Making my own lip balm was an early DIY project, and dead easy. It’s also forgiving because if the texture goes really wrong – if it’s too hard or too soft – you can always re-melt it and add more oil or wax to adjust it.

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I made my first lip balm in a reused container, but eventually I bought some little screw-top pots online, filled a few, and have been using them ever since. It’s cheap and easy! My formula is some combination of oils, shea butter, and beeswax. Honestly, I guess I don’t go through lip balm very fast (though I use it every day), because I’m still using the same stuff I made about a year ago. As long as it doesn’t get water in it, it should last a while.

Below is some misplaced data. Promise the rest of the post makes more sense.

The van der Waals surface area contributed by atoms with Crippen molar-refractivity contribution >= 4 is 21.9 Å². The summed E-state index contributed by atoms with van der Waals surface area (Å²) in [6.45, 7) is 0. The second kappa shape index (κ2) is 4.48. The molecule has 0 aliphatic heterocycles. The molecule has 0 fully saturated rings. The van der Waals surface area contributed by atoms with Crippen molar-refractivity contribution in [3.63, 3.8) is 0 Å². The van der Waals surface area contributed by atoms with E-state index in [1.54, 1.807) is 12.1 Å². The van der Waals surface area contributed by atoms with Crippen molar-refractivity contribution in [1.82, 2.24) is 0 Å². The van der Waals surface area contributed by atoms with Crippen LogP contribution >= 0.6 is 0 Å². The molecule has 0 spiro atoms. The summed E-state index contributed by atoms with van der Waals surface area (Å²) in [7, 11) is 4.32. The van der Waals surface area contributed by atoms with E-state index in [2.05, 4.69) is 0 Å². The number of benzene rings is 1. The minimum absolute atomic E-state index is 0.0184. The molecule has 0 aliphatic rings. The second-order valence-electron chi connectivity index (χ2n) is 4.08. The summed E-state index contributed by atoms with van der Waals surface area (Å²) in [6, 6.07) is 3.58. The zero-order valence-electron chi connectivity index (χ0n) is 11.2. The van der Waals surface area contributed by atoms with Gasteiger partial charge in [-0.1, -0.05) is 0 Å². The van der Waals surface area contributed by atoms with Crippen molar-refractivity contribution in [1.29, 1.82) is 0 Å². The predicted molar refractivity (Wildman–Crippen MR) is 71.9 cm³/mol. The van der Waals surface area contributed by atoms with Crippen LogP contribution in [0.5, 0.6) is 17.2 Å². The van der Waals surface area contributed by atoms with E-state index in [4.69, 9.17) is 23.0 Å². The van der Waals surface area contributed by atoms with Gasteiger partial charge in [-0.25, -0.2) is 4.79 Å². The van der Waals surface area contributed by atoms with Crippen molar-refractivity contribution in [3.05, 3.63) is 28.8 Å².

Clay masks

This is probably the one thing I wish I had discovered years ago. If you have problem skin, do try a clay mask. You can buy them in squeeze tubes, ready to use, which is what I did initially just to try. I went through a couple of containers of a sea silt mask from the Boots Botanics range. However, once I’d decided that this was worth keeping up with, I ordered some dry clay online so I could prepare my own.

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You can get different types of clay in different colours, but mine is green. It’s like a powder, and when you mix it with water it forms, yes, a clay consistency which you slather on your face and leave to dry for 10-20 minutes. This is typically all I do, using a small spoon and a little ramekin to mix in, but you can get fancy and add things like yogurt, honey, turmeric and the like. I enjoy that about using the dry clay; it’s one item but can be prepared in different ways if you feel adventurous, or used straightforwardly if you aren’t. Because it’s dry, it won’t spoil and doesn’t have any preservatives, and I think it’s more economical in the long run.